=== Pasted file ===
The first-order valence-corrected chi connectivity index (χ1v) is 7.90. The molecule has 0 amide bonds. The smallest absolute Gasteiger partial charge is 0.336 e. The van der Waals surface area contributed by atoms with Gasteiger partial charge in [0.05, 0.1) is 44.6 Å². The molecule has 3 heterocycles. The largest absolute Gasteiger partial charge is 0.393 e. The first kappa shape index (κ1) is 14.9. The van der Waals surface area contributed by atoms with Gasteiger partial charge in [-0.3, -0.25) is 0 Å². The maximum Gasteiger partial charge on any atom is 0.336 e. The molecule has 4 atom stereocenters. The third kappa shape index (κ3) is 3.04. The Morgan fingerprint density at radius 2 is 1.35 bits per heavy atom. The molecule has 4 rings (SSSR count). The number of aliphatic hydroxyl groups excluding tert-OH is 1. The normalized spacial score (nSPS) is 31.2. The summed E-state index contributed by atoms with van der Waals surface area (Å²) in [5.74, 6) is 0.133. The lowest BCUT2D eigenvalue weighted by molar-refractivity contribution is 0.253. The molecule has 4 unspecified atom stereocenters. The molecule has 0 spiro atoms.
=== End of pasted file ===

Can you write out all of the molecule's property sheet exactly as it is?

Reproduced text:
The first-order valence-corrected chi connectivity index (χ1v) is 7.90. The molecule has 0 amide bonds. The smallest absolute Gasteiger partial charge is 0.336 e. The van der Waals surface area contributed by atoms with Gasteiger partial charge in [0.05, 0.1) is 44.6 Å². The molecule has 3 heterocycles. The largest absolute Gasteiger partial charge is 0.393 e. The first kappa shape index (κ1) is 14.9. The van der Waals surface area contributed by atoms with Gasteiger partial charge in [-0.3, -0.25) is 0 Å². The maximum Gasteiger partial charge on any atom is 0.336 e. The molecule has 4 atom stereocenters. The third kappa shape index (κ3) is 3.04. The Morgan fingerprint density at radius 2 is 1.35 bits per heavy atom. The molecule has 4 rings (SSSR count). The number of aliphatic hydroxyl groups excluding tert-OH is 1. The normalized spacial score (nSPS) is 31.2. The summed E-state index contributed by atoms with van der Waals surface area (Å²) in [5.74, 6) is 0.133. The lowest BCUT2D eigenvalue weighted by molar-refractivity contribution is 0.253. The molecule has 4 unspecified atom stereocenters. The molecule has 0 spiro atoms.